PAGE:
• MondayClearMax 85Min 77
  • TuesdayPartly CloudyMax 86Min 76
  • WednesdayPartly CloudyMax 82Min 76
  • ThursdayClearMax 81Min 76

Weather Report
Cabo San Lucas, Mexico

FAQs

What Do I Need to Travel in and out of Mexico?

If you are traveling by air, you will need a valid passport. All air passengers, including US citizens, traveling to or through the USA must have a valid passport. US Citizens are no longer permitted to use their birth certificate/driver’s licence to enter the US by air from Mexico. Your passport should be valid for at least six month from the time of your entry into Mexico. The maximum period of time that a visitor may stay in Mexico without a visa is six months. Mexican Immigration may allow or deny entry of any person into Mexico when a passport is valid for less than six months.

Passport holders of American, Canadian, British/EU Member Country, Australian, New Zealand, and Israeli passports do not need a visa to visit Mexico. They may, instead, use a visitor’s permit known as a FMT. Holders of other passports should check with their local Mexican Consulate for visa requirements. These passport holders simply fill out a short Mexican Visitor’s Permit (FMT). When arriving by airline, it is usually handed out on the plane before you land. If not, it is available at the immigration desk when you arrive. However, business visitors staying more than 30 days are subject to different rules than vacationer. IMPORTANT! YOU MUST KEEP YOUR FMT FOR YOUR DEPARTURE! If you do not have your FMT at time of departure, you will pay a fee and be delayed.

Mexico charges a fee to all tourists and business visitors arriving in the country. Airlines normally collect the permit fee on behalf of the Mexican government and include the cost within the total airfare. Visit the U.S. Department of State official Travel Initiative web site at http://travel.state.gov/ for more information.

What Can I Bring into Mexico?

The full list of allowable items is listed on the customs entry form.
In general, you can bring:

  • Personal Luggage: including items for personal use such as clothes, footwear, personal hygiene and beauty items
  • Two cell phones or pagers
  • Two cameras and twelve rolls of film or videotapes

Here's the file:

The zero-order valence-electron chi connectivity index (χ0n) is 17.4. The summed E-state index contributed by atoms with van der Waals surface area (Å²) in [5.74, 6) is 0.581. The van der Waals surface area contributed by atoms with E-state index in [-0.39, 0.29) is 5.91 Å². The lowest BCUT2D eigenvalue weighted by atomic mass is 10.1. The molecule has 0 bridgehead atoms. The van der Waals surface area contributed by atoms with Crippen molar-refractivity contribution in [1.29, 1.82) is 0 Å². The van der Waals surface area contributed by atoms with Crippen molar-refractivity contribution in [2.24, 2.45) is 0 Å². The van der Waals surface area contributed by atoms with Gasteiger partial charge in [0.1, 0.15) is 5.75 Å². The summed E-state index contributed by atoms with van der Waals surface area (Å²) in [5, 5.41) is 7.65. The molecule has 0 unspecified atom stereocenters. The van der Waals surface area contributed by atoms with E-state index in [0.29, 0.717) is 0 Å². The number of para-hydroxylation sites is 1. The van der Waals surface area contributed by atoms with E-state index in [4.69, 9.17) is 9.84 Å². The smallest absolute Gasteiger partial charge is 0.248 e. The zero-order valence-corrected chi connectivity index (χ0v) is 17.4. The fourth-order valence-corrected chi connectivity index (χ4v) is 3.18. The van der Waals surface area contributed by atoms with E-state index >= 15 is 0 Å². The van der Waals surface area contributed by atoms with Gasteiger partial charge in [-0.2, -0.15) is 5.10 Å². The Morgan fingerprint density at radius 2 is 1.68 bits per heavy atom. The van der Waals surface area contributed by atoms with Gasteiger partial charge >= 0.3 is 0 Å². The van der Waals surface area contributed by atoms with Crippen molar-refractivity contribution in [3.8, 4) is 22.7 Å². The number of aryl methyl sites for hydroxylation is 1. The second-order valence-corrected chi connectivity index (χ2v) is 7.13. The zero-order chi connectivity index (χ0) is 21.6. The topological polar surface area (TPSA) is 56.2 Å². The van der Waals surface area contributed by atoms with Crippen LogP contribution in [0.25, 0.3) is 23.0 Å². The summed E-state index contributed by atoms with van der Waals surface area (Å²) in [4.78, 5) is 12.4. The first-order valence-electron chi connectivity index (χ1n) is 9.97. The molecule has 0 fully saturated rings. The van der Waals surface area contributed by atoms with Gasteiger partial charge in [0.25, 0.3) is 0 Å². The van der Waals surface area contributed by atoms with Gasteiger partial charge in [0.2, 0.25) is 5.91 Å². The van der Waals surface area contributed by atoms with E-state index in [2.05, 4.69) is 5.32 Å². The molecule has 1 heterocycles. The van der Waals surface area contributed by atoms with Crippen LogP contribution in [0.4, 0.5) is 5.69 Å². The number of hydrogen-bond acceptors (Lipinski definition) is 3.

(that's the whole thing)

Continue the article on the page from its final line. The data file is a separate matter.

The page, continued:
• Three surfboards; four fishing rods; a pair of skis
  • One used or new laptop, one used or new printer, one projector
  • Two used or new items of sports gear
  • One CD player or portable music player, one DVD player
  • One musical instrument
  • Twenty packs of cigarettes and twenty-five cigars OR 200 grams of tobacco
  • Three liters of liquor, three liters of wine
  • Other items are subject to tax over a certain amount, which various by time of year (more is permitted at holidays so that gifts can be imported).
  • Guns are not permitted
  • Prescription drugs are permitted with support documentation which proves a medical need. The documentation should include the patient’s name and a description of the medication.

Visit the Mexican Customs Web site at www.aduanas.gob.mx for more details.

What Do I Do When I Arrive at the Los Cabos International Airport?

After you retrieve your luggage, you will have to pass your luggage through a scanner. One person in your group will also push a button (it looks like the walk/don’t walk button). If it is green, you keep going. If it is red, your baggage will be searched.

After customs, you will be met by a hoard of persons trying to sell time shares. They will tell you anything to get you to stop. Some will even tell you that you must stop and show them your passport of travel papers. You do not have to. Some will ask you where you are going or what your travel arrangements from the airport are. No matter how you answer, they will tell you they are the person that does that. Unless you want a time share presentation, ignore (politely) all of them until you get outside. Once outside, all the real travel persons are there, usually with signs or shirt tags.

All of the major car rental companies are at the airport. Representatives of the car rental companies are outside the exit door with shirts or signs.

Taxi Cabs are also waiting outside the exit door. Get a quote before you take the Cab. Most of the Cabs use the toll road and pay the toll for you. Some don’t. Ask if the Cab will be taking the toll road and make sure they will pay the toll (its not much though). The toll road is clean, smooth, and the fastest route.
You can also pre-arrange for a private or shuttle transfer, or limousine.

What Is the Weather like in Cabo?

Cabo is desert on the Sea. The climate is arid with lots of sun. During the high season, October to April, the temperature averages 80 daytime and 60’s nighttime.

Average Weather in Cabo Area:

Month Highs Lows
January Mid-70s Mid-60s
February Mid-70s Mid-60s
March High-70s Mid-60s
April Low-80s Mid-60s
May Low-80s High-60s
June Low-80s Low-70s
July High-80s Mid-70s
August Low-90s High-70s
September Low-90s High-70s
October High-80s Mid-70s
November Low-80s Low-70s